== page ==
Inhibition of epithelial Na+ channels by CFTR and purinergic agonists: Mechanisms and significance for CF

Kunzelmann, K., Sun, J., Markovich, D., Voelcker, T., Mall, M., Schreiber, R., König, J. and Mürle, B. (2004). Inhibition of epithelial Na+ channels by CFTR and purinergic agonists: Mechanisms and significance for CF. In: Nova Acta Leopoldina. Leopoldina Symposium: Epithelial Transport of Ions in Health and Disease, Halle/Saale, Germany, (177-182). 19-22 March, 2003.

Author Kunzelmann, K.
Sun, J.
Markovich, D.
Voelcker, T.
Mall, M.
Schreiber, R.
König, J.
Mürle, B.
Title of paper Inhibition of epithelial Na+ channels by CFTR and purinergic agonists: Mechanisms and significance for CF
Conference name Leopoldina Symposium: Epithelial Transport of Ions in Health and Disease
Conference location Halle/Saale, Germany
Conference dates 19-22 March, 2003
Proceedings title Nova Acta Leopoldina   Check publisher's open access policy
Place of Publication Germany
Publisher Deutsche Akademie der Naturforscher Leopoldina; International Union of Physiological Sciences (IUPS)
Publication Year 2004
Sub-type Fully published paper
ISSN 0369-5034
Volume NF 89
Start page 177
End page 182
Total pages 6
Language eng
ger
Abstract/Summary The epithelial Na+ channel (ENaC) is located in the luminal membrane of salt absorbing epithelia such as kidney collecting ducts, airways, colon and glandular excretory ducts. When co-expressed in the same cell, activation of CFTR Cl– channels as well as other Cl– channels inhibit epithelial Na+ channels and thus limit Na+ absorption. Inhibition of ENaC by Cl– conductance has been demonstrated in airways, colonic and kidney epithelial cells and overexpressing recombinant cells, such as Xenopus oocytes. Thus, inhibition of ENaC is not unique to CFTR but is most likely mediated by an increase in intracellular Cl–, at least in Xenopus oocytes and M1 mouse collecting duct cells. Cl–-dependent feedback regulation of ENaC has also been demonstrated previously in mouse mandibular duct cell, however, we were unable to detect a specific Cl– sensitive protein mediating this inhibitory effect on ENaC in Xenopus oocytes. Our data suggest a rather direct interference of Cl– with the epithelial Na+ channel. ENaC is also inhibited by activation of purinergic receptors, as demonstrated in airway epithelial cells and other cell types such as cultured collecting duct cells. The inhibition of ENaC is less pronounced in M1 cells but is prominent in airway epithelia, where a Ca2+ dependent Cl– conductance is activated in parallel to the inhibition of the Na+ conductance. Further experiments demonstrated a Cl– dependence for the purinergic inhibition of ENaC in mouse trachea. Thus both, CFTR and purinergic inhibition of Na+ absorption are Cl– dependent and suggest common downstream mechanisms. In this regard, a Cl– sensitive site is suggested for the epithelial Na+ channel. Cystic Fibrosis is characterized by a loss of the cAMP activated CFTR Cl– conductance and by enhanced Na+ absorption in airways and colon. A primary goal of novel pharmacotherapy is the inhibition of the enhanced Na+ conductance in CF airways. Puringeric stimulation with stabilized ATP or UTP derivatives such as INS365 and thus downregulation of ENaC with parallel activation of Ca2+-dependent Cl– channels should restore Cl– secretion and reduce exaggerated salt absorption. Equally, a better understanding of the Cl–-dependent mechanism of EnaC regulation may identify new therapeutic targets.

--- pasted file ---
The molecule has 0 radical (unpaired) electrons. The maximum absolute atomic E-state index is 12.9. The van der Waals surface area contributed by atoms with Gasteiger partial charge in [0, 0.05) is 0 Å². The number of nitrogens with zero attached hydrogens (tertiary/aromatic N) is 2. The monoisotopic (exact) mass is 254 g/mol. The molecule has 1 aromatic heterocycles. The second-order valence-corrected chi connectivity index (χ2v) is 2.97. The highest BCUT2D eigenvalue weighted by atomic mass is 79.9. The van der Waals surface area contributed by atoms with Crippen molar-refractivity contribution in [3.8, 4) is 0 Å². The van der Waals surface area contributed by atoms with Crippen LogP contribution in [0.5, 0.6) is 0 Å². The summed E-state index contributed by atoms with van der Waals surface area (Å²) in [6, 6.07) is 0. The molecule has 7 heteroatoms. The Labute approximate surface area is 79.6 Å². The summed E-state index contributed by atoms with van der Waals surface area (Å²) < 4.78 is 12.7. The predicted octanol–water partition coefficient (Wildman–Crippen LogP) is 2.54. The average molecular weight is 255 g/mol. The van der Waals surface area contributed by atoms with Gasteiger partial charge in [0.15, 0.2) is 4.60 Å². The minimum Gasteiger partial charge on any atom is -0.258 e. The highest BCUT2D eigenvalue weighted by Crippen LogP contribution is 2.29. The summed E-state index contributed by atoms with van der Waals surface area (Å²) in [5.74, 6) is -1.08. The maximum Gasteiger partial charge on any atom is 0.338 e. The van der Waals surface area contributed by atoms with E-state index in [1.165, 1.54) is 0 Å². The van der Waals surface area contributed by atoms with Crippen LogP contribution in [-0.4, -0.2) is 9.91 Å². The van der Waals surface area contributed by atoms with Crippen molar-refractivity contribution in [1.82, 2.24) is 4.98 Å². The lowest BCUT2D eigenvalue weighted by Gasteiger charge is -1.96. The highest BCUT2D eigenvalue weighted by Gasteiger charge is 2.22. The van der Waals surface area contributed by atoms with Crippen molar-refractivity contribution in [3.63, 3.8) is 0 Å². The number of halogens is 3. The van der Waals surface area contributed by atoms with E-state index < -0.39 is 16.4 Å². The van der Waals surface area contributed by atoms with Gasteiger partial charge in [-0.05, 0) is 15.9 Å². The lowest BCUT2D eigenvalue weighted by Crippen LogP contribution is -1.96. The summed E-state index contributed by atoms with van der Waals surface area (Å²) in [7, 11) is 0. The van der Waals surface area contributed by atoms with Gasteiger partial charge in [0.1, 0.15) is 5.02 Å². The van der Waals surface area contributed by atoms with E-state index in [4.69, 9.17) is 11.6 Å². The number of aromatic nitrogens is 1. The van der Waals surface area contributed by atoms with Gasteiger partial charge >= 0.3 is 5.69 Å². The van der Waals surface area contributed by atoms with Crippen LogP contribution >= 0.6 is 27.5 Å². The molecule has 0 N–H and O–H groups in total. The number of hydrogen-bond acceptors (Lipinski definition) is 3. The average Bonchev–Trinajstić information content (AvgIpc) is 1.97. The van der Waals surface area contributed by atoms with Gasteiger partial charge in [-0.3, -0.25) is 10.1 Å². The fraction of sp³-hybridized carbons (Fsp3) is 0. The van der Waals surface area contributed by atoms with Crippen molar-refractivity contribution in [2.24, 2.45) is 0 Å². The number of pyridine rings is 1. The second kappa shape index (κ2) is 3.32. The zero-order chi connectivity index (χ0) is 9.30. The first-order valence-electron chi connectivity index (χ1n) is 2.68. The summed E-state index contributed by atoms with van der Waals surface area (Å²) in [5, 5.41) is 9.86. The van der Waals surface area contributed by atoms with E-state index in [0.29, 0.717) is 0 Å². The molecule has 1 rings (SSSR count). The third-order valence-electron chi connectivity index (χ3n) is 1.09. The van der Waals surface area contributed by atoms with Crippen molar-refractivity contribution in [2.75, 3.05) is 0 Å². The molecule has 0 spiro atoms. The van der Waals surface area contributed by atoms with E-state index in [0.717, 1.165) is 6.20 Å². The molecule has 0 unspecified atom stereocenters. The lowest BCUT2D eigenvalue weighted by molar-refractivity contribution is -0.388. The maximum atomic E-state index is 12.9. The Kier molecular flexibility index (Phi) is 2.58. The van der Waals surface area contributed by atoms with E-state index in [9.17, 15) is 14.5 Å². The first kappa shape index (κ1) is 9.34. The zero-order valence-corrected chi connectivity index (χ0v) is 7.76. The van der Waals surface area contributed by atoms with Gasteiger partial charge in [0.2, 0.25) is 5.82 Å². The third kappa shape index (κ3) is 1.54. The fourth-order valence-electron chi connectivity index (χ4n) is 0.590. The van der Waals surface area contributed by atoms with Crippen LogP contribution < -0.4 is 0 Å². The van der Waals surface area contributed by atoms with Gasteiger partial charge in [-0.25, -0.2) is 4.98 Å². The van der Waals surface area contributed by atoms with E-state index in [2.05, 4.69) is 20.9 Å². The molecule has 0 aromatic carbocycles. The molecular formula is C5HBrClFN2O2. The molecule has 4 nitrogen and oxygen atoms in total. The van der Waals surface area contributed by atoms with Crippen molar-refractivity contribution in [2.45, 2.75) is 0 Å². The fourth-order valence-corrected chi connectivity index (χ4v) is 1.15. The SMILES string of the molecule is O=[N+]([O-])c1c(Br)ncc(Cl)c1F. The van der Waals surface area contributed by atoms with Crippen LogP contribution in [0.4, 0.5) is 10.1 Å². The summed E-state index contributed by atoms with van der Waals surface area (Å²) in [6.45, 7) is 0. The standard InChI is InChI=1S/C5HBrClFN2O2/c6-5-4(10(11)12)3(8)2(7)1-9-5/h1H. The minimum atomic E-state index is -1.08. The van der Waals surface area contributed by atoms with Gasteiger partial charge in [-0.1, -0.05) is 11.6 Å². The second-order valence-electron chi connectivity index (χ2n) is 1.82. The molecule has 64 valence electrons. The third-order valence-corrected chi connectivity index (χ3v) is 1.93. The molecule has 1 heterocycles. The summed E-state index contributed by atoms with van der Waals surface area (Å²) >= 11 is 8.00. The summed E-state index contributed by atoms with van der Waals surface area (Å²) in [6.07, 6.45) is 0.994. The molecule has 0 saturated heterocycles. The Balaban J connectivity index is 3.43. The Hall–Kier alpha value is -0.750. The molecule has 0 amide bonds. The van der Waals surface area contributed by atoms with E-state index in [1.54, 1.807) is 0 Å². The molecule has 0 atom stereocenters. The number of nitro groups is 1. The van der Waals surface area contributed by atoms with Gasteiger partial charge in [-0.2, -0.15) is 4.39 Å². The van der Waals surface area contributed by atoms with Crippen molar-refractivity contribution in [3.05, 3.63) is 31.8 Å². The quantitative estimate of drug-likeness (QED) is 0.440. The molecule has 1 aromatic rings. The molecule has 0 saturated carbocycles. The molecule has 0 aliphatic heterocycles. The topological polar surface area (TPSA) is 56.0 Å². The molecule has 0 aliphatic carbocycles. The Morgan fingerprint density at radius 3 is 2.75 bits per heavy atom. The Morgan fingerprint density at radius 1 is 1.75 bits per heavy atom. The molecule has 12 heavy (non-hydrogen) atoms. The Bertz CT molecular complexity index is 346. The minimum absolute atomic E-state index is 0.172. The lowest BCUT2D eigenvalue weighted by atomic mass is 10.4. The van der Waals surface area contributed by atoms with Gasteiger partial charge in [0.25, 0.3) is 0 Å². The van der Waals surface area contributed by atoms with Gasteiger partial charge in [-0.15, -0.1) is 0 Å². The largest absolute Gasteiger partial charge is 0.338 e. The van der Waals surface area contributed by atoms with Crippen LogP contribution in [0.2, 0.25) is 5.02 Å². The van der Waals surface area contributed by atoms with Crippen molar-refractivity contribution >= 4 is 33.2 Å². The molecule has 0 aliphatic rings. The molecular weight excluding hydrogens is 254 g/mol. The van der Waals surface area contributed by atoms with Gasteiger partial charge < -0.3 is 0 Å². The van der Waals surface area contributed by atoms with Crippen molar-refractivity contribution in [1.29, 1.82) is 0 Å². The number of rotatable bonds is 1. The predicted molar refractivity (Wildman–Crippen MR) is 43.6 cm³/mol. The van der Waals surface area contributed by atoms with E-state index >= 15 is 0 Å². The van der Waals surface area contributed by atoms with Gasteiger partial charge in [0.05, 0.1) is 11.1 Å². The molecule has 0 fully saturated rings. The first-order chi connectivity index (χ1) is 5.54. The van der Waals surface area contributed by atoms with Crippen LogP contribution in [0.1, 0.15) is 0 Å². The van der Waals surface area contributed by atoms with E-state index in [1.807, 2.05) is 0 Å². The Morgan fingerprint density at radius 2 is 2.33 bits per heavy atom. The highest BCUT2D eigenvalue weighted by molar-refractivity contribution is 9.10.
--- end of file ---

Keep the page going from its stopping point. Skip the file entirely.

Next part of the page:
Subjects 06 Biological Sciences
0601 Biochemistry and Cell Biology
11 Medical and Health Sciences
Q-Index Code EX
Additional Notes Abstract 336.

 
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Created: Mon, 12 Apr 2010, 11:25:38 EST by Therese Egan on behalf of Faculty Of Health Sciences